Do I get it right that the main difference between the vanilla and change methods is that vanilla just compares the means (which one is larger), while the change method requires a certain distance between the means as well ( |lfc| > delta ) ?
How do the methods sample from posterior distribution? We provide the cell indices for the groups to compare, but what happens then? Looking here my guess is that n_samples random cells with replacement are drawn from each group, and their expression values are compared. Are those expression values corrected by the model, i.e. what I would get from get_normalized_expression()?
How batch is treated in this process? Looking at the code I can see that batch information is passed around, and initially taken from the model, if it is not provided by the caller, but I couldn’t figure out how it affects the output.
I apologize if I couldn’t find where you have this written already.
You are exactly right, the change option will filter out DE genes for which the means in both populations are close to one another.
As of now, we sample from the aggregate variational posteriors. In other words, to sample from a given population A, we iteratively (i) sample a cell x belonging to A (ii) obtain a posterior sample from q(z \mid x). The line you highlighted reflects this process.When n_samples is specified in scale_sampler, (i), (ii) will be performed n_samples times.
If you don’t specify batch indices for get_bayes_factors, two scenarios can happen.
If use_oserved_batches is set to False, then differential expression is done in two steps. First, we sample expression levels h_a, h_b conditioned on each batch for both idx_1, idx_2.
In a second time, to construct log-fold change samples, and make sure that the pair of samples came from the batch conditioning.
To work, this procedure assumes that the observed batch in the two conditions indeed intersect.
If use_observed_batches is set to True, then the procedure won’t try to harmonize batch effects and pairs of samples won’t be matched together.
Does this help you? Don’t hesitate if you have other questions!
Thank you @PierreBoyeau. I just wanted to follow up on this point.
What Pierre is describing with get_bayes_factors is a lower-level function.
Basically if you pass batch_correction=True to differential_expression() then when it samples two cells (one from group A, one from group B), they are conditioned on the same batch category This process is done and averaged over all batch categories.
The effect of this is that the batch effect is “integrated out”, and hopefully shouldn’t affect the DE results.
This whole batch correction point is a bit confusing. I think the best reference for it might be the scANVI paper in Molecular Systems Bio.
Interesting discussion. Can I ask a question regarding the sampling process. I am fairly new to this tool, and use it now more and like it.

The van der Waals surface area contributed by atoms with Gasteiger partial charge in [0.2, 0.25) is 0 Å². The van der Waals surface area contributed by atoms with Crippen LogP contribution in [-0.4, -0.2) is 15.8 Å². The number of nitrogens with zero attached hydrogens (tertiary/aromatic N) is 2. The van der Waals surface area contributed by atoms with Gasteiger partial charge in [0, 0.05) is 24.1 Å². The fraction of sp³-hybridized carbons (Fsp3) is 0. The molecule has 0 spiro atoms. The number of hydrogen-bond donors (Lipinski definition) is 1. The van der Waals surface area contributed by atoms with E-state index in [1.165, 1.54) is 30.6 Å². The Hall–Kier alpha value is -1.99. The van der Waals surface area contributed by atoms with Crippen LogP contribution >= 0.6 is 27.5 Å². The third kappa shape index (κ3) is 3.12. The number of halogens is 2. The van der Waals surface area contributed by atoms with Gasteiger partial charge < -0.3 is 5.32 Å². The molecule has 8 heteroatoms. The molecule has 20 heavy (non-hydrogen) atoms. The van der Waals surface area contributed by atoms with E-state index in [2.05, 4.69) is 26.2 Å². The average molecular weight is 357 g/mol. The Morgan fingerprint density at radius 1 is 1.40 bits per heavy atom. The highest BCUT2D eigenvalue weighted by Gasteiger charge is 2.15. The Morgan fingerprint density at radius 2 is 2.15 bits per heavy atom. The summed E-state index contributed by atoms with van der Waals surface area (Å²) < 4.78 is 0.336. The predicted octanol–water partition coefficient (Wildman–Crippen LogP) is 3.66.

If we compare the differential gene expression between one clusters with two conditions - and we have 100 cells from condition_A and 1000 cells from condition_B . Condition_A has a normally distributed expression around 10 and treatment_B has also a normally distributed expression value around 8 (for the sake of the example, but this brings up another question how the expression is distributed in clusters in general after QC?). Then we (maybe) would a significant higher expression in condition_A than in condition_B - although the cell numbers are off right (this applies to all the method for DGE I guess)? Do we correct for that bias somehow, or is that something to observe and take care of?
Another question I would have is also regarding the sampling with replacement - how small (from the cell count) can clusters get to compare them - can we compare clusters with 10 cells each for DGE if we do sampling with replacement?
Thanks in advance for your feedback, really looking forward to understand the tool better,
Indeed, when we assess the LFC, it should be an average LFC per population so there are no issues with imbalance. That said, less cells (and less samples) usually means more noise, so of course it’s always better to use as many cells as possible.
Indeed, you can work with rare populations (in the paper we’re almost ready to put on arxiv, I think we’re looking at between 30 and 200 cells for benchmarking. Then, 10 may seem extreme but these number are highly impacted by how strong the signal is right? So it’s very hard to say.
If you have enough cells, the only drawback should be longer runtime.
Yes this is exact! Again, I’m excited that this is getting more traction because we’ve been looking into this for a while. I hope the new paper that’s coming up will clarify much better all the theoretical considerations to look at and all the details when performing DE with deep generative models.